After some initial research on the internet, I found that errors in NSO birth certificates affect so many people, from immediate family members, friends, to friends of friends. I noticed that there is not very much help available out there. So it inspired me to write this post, to provide more information. Please note that most of these information is already available in the NSO website, http://www.psa.gov.ph. But then again, it doesn’t hurt to repeat them.
Generally, correction of clerical errors in NSO birth certificates and other relevant records can be done only by filing a petition in court. The NSO gives us guidelines on how to go about it. You can read through these steps:
TEN steps to be undertaken in the correction of an entry in a civil registry document
- Contact a lawyer who will prepare the Petition for Correction of Entry.
- Lawyers shall file the Petition in the Regional Trial Court. The fee for filing the Petition in the Regional Trial Court is Php 160.00.
- The Petition will be raffled and assigned to a branch of the Regional Trial Court.
- The assigned Regional Trial Court shall issue an Order for the publication of its Order in a newspaper of general cirsulation for three consecutive weeks. Fee for publication varies.
- The Order contains the date of the first hearing.
- During the first hearing, the lawyer will present compliance of the jurisdictional requirements like publication of the Order in a newspaper of general circulation.
- After establishing compliance with jurisdictional requirements, the petitioner will be presented in Court to testify. The Court may assign the Clerk of Court to receive evidence.
- During the hearing, i is possible that an oppositor may appear contesting the Petition. If o oppositor appears, the Clerk of Court will receive the petitioner’s evidence.
- After presentation of evidence, the Court will rule on the Petition.
- If the decision is favorable, the Court will order the Office of Civil Registrar to correct the entry in the civil registry document (birth/marriage/death certificate of the petitioner).
Republic Act No. 9048 gave us a shorter, faster and somewhat more economical way to correct these errors. However it has a limited application. It only applies to clerical errors and changes in first name. In RA 9048, you can file the verified petition in the local civil registrar’s office where your birth or other NSO record is kept. You can read the steps here:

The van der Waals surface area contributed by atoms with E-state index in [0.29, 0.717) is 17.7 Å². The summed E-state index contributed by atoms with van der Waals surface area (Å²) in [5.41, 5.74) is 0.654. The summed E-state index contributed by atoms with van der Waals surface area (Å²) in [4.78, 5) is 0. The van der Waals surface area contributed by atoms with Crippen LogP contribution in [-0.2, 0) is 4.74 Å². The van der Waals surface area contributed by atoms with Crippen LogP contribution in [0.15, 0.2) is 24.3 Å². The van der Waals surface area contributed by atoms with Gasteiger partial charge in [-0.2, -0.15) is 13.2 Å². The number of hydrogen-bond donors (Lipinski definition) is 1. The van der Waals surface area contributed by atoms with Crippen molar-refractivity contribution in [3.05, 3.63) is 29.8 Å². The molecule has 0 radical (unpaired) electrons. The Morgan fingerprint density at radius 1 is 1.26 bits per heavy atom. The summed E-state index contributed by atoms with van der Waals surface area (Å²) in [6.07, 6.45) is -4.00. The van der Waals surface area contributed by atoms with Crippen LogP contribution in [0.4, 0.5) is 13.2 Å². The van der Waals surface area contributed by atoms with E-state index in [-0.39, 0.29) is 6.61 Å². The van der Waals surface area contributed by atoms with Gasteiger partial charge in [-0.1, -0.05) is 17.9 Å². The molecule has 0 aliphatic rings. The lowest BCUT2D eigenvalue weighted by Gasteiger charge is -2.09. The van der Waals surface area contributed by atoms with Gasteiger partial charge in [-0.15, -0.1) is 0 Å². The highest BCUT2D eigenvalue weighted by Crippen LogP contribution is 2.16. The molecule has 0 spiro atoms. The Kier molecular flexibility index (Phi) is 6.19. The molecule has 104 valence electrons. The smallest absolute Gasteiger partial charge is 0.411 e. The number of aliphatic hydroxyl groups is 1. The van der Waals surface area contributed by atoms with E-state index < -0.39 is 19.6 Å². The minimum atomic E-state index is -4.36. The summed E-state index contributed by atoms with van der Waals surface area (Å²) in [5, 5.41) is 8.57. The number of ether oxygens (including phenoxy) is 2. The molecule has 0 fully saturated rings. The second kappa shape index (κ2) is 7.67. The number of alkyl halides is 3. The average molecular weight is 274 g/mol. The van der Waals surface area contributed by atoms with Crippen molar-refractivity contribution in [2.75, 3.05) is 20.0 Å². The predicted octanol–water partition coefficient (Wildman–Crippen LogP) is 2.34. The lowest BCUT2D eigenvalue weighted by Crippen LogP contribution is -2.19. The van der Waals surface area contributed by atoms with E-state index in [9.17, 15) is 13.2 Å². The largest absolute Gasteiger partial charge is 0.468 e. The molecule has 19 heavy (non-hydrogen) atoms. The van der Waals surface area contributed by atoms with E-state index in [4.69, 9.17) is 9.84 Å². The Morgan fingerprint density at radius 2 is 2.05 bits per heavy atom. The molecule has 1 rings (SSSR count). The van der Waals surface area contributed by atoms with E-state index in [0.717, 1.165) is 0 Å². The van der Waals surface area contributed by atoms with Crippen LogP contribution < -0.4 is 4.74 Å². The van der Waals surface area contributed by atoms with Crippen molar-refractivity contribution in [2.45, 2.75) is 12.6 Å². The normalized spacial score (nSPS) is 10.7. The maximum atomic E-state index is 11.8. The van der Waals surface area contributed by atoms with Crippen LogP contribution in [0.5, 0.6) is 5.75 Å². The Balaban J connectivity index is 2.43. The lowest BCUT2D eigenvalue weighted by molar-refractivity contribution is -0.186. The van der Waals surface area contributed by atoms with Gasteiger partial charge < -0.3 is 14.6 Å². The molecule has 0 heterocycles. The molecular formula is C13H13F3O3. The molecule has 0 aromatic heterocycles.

Republic Act 9048
An Act Authorizing C/MCR or Consul General to Correct a Clerical or Typographical Error in an Entry and/or Change of First Name or Nickname in the Civil Register Without Need of a Judicial Order.
What is Republic Act 9048?
Republic Act (RA) 9048 authorizes the city or municipal civil registrar or the consul general to correct a clerical or typographical error in an entry and/or change the first name or nickname in the civil register withour the need of a judicial order.
Ra 9048 amends Articles 376 and 412 of the Civil Code of the Philippines, which prohibit the change of name or surname of a erson, or any correction or change of entry in a civil register without judicial order.
President Gloria Macapagal-Arroyo approved the act on the 22nd of March 2001. With the law taking effect on the 22nd of April 2001, the Civil Registrar-General promulgated Administrative Order No. 1 Series of 2001, which was published in the newspapers in August that year.
What corrections can be made by RA 9048?
RA 9048 allows these corrections:
- Correction of clerical or typographical errors in an entry in civil registry documents, except corrections invoving the change in sex, age, nationality and status of a person
(A clerical or typographical error refers to an obvious mistake commited in clerical work, either in writing, copying, trancribing, or typing an entry in the civil register that is harmless and innocuous, such as a misspelled name or misspelled place of birth and the like, and can be corrected or changed only by reference to other existing record or records.)
- Change of a person’s first name in his/her civil registry document under certain grounds specified under the law through administrative process.
What are the conditions under RA 9048 that the petitioner needs to comply with?
- The petitioner finds the first name or nickname to be ridiculous, tainted with dishonor or extremely difficult to write or pronounce;
- The new first name or nickname has been habitually and continuously used by the petitioner and he has been publicly known by that first name or nickname in the community; or,
- The change will avoid confusion.
Who may file the petition?
Whether it is for correction of clerical or typographical error, or for change of first name, the petition may be filed by a person of legal age who must have a direct and personal interest in the correction of the error or in the change of first name in the civil register.